Lebensphilosophie – What???
I love words. They are more than just letters scrambled together in such a way that we recognize. Words have meaning. Words have power. Some words evoke feelings and others create pictures. Words have a history, many with a family tree that traces the travels of mankind. At the end of the day, though, words are just scrambled letters. Without action behind them, words are just letters organized in a familiar structure. It is what we do with our words that really counts, that defines us, that inspires us, that either gives birth to a new dawn or closes the chapter on the potential of mankind.
The first time I encountered the word “Lebenphilosophie”, I thought: “Gesundheit!” The German word for health is often used as a blessing of sorts when someone sneezes. It can also be a toast to someone’s health. Lebenphilosophie is also a German word and it refers to a vision or attitude about living and life’s purpose, translating as “philosophy of life”. Lebenphilosophie espouses that the meaning, focus, and purpose of life should be the utmost focus of philosophy.
I find it an interesting word. First, I think the meaning, focus, and purpose of living is rather important. I recently mentioned I felt doing one’s best was a necessary in life and was challenged by a person who considers themselves to be a “self-help guru” (their description, not mine). “Why is doing one’s best the purpose of life?” I was asked. It is an interesting question.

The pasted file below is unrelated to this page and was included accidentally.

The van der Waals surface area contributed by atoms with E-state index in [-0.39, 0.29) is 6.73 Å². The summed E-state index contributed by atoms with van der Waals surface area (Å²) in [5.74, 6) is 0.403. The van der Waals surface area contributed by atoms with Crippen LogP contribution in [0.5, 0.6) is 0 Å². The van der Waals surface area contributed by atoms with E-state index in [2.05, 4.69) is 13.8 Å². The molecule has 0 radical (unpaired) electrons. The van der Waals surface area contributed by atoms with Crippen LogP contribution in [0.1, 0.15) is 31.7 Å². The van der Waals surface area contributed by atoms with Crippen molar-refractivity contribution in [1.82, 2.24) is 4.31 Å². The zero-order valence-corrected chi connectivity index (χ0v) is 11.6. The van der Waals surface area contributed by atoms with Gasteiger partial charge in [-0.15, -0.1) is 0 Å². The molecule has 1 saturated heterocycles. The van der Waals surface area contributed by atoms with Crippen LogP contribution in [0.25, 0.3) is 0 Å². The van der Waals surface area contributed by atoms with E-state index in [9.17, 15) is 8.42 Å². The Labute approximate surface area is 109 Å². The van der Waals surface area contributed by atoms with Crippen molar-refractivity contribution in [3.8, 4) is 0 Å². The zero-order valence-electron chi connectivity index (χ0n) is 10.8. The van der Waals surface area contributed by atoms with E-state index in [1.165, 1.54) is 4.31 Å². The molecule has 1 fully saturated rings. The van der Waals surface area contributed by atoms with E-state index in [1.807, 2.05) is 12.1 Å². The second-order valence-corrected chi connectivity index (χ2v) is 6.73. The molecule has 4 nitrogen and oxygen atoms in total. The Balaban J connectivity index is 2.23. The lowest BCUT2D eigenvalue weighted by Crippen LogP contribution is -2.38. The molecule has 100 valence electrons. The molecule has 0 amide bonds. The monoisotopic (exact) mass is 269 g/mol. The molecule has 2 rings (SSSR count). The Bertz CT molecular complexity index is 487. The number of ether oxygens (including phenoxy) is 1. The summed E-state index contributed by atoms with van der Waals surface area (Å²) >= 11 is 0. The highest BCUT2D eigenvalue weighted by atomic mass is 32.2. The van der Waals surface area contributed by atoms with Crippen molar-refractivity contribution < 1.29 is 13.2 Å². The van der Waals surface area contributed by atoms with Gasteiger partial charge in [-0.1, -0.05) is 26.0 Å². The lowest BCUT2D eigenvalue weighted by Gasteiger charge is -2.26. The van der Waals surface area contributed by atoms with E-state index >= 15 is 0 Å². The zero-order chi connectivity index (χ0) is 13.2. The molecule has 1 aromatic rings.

Folklore is full of stories about what happens when we fail to do our best. Children’s nursery rhymes often exist to teach us to do our best and that the habits of laziness or lying only lead to failure. Many have multiple meanings, multiple purposes that provide life lessons. They are not, however, a part of Lebenphilosophie, even though they might be considered to offer a philosophy of life.
Lebenphilosophie is a subject you will have to discover on your own. Some believe it originated with the classical cultures of Rome and Greece though others would offer Germany and the early twentieth century as the time it came into its own. Many trace it to the teachings and beliefs of Nazi Germany while others warrant it with other rebellions. I will leave you with this on the subject, a quote from an article published in 2006, written by Nitzan Lebovic, entitled “The Beauty and Terror of Lebenphilosophie: Ludwig Klages, Walter Benjamin, and Alfred Baeumler”: “ One might say that the secret power of Lebenphilosophie lay in its ability to use and abuse history for the sake of life.”
Whether we realize it or not, most of us have a philosophy about living. We tend to set goals without realizing whether or not those goals reflect our philosophy, though. When asked what his primary goal for the next twelve months was, the self-help guru I mentioned earlier replied that he wanted to be successful enough to finance a period of relaxation, feeling that he had “earned it as this point in life”. I do not deny that quote [possibly the guru had done quite a great deal and might well feel compensation was due. I just found it interesting that one who identifies him/herself as someone who helped others did not include helping others as their goal.